“Don’t get too high and mighty, ladies. Don’t step out of line. Don’t do anything to upset or disappoint men who feel entitled to your time, bodies, affection or attention. Your bared body can always be used as a weapon against you. You bared body can always be used to shame and humiliate you. Your bared body is at once desired and loathed.”—Roxane Gay: The Great Naked Celebrity Photo Leak of 2014 is just the beginning (via guardian)
I don’t think we take enough time to appreciate the periods in our life when our noses aren’t runny. Is your nose runny right now? No? Think about that. Honestly reflect on it. Enjoy this era of peace. There are dark times on the horizon
“The depth of isolation in the ghetto is also evident in black speech patterns, which have evolved steadily away from Standard American English. Because of their intense social isolation, many ghetto residents have come to speak a language that is increasingly remote from that spoken by American whites. Black street speech, or more formally, Black English Vernacular, has its roots in the West Indian creole and Scots-Irish dialects of the eighteenth century. As linguists have shown, it is by no means a “degenerate,” or “illogical” version of Standard American English; rather, it constitutes a complex, rich, and expressive language in its own right, with a consistent grammar, pronunciation, and lexicon all its own.”—
Douglas Massey and Nancy A. Denton, Chapter 6: “The Perpetuation of the Underclass,” p. 162 (American apartheid: segregation and the making of the underclass)
As linguists have shown, it is by no means a “degenerate,” or “illogical” version of Standard American English; rather, it constitutes a complex, rich, and expressive language in its own right, with a consistent grammar, pronunciation, and lexicon all its own.
I feel very protective of Danny, Donny, Johnny and Jordan, because they, like me, are from Dorchester. I am very protective about everything from Dorchester, because people are really condescending and shitty (and racist) about it.
Joey, however, was from Jamaica Plain, so he is on his own.
Rules: In a text post, list ten books that have stayed with you in some way. Don’t take but a few minutes, and don’t think too hard — they don’t have to be the “right” or “great” works, just the ones that have touched you. Tag ten friends, including me, so I’ll see your list. Make sure you let your friends know you’ve tagged them.
This list isn’t in order, but if it were this would still be number one.
2. Shadows In The Water
This book basically defined my aesthetic as a young pre-tween. Shadows in the Water is the sequel to Double Trouble Squared, in which a set of twins have telepathic powers and use them to solve mysteries.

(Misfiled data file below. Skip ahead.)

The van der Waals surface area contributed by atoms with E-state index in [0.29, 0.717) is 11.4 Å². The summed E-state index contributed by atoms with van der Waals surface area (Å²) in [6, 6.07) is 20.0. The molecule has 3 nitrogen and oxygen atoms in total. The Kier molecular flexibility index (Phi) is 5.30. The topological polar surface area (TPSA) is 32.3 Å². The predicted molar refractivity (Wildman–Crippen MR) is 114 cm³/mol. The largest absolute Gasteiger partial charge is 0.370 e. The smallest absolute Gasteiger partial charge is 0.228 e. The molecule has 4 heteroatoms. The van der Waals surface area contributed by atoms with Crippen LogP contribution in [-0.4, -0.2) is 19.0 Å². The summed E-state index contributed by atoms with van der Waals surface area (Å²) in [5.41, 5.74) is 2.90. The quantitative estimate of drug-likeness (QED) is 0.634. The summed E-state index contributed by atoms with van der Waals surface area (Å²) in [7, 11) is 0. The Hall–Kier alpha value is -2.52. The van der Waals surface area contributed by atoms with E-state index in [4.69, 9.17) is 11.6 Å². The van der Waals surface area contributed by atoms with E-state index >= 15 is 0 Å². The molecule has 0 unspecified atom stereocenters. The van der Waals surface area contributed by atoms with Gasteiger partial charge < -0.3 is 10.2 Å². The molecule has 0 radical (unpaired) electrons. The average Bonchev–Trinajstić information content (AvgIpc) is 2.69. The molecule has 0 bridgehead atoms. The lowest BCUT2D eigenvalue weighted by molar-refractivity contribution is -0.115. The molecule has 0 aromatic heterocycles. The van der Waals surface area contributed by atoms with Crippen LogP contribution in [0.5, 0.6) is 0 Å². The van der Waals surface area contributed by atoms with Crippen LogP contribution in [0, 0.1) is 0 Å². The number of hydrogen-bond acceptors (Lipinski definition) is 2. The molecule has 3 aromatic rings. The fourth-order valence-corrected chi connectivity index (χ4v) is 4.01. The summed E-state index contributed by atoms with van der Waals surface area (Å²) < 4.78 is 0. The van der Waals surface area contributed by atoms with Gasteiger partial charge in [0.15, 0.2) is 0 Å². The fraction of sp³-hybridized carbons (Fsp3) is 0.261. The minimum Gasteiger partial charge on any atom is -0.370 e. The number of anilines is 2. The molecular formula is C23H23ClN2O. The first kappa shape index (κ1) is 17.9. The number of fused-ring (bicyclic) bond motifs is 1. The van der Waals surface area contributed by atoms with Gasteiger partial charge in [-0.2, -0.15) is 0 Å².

HOWEVER, the sequel is where things really kick off. Their family moves to a houseboat in Florida. Not just Florida, but the Florida Keys. The twins start swimming at night and discover their telepathy gives them the ability to COMMUNICATE WITH DOLPHINS. They help the dolphins solve the mystery of who is dumping toxic waste into the ocean and also just bond and frolic.
I read this book over and over again while listening to Funky Big Band by Janet Jackson, then I spent basically all of my teen years obsessed with the Florida Keys, dolphins, houseboats and the visceral desire to have a twin and it was all thanks to Kathryn Lasky!
3. The Barefoot Contessa
This is a weird choice, but this book changed the way I entertained forever. Like, how you should always have music on the lighting set to go before people arrive so they don’t feel weird being the first to arrive? Or the fact that you should have fun at your own dinner parties. Ina took me to school. Also, her writing is a near perfect parody of itself.
4. The Sun Also Rises
Yikes, but I have read this book a whole bunch of times. I keep reading it at different points in my life and experiencing it differently. It’s sort of why I’ve delayed reading it in my 30s. I’m afraid my next experience will be, “This is dumb.” Even if I hate it at least this time around I’ll understand what’s going on with Jake Barnes’ dick.
5. The Celestine Prophecy
ahahahahahaha, when I was like 24 and living with a bunch of frat bros, my bff and I were OBSESSED with this book. We talked about it all the time like it was a deep and spiritual text we would live our lives by. We stayed up late at night talking about its TRUTH. We took it with us on vacations. We lived and breathed this book in that way that makes a lot of sense when you remember my brain wasn’t fully developed.
This is a very funny book that helped me come to the realization that corporations are terrible to work for. I probably would have figured it out eventually, but I appreciated the nudge.
7. The Disreputable History of Frankie Landeau-Banks
This book is dope and I refuse to hear a word against it.
8. Queen & Country
This is probably my favorite comic ever. There’s a couple of novels that are mixed in with the timeline as well, because Greg Rucka doesn’t give a fuck. You’ll read what he tells you.
The thing I remember most about Lolita was how many ideas I had about it and how many of those my English teacher told me were wrong.
10. Mystic River
Dennis Lehane and I are both from Dorchester, so obviously I feel a huge amount of ownership over his books. (I’m the same way about 4/5 of New Kids on the Block.) This book is set in a fake neighborhood that feels more like an amalgamation of Southie and Charlestown, but I’ll take it.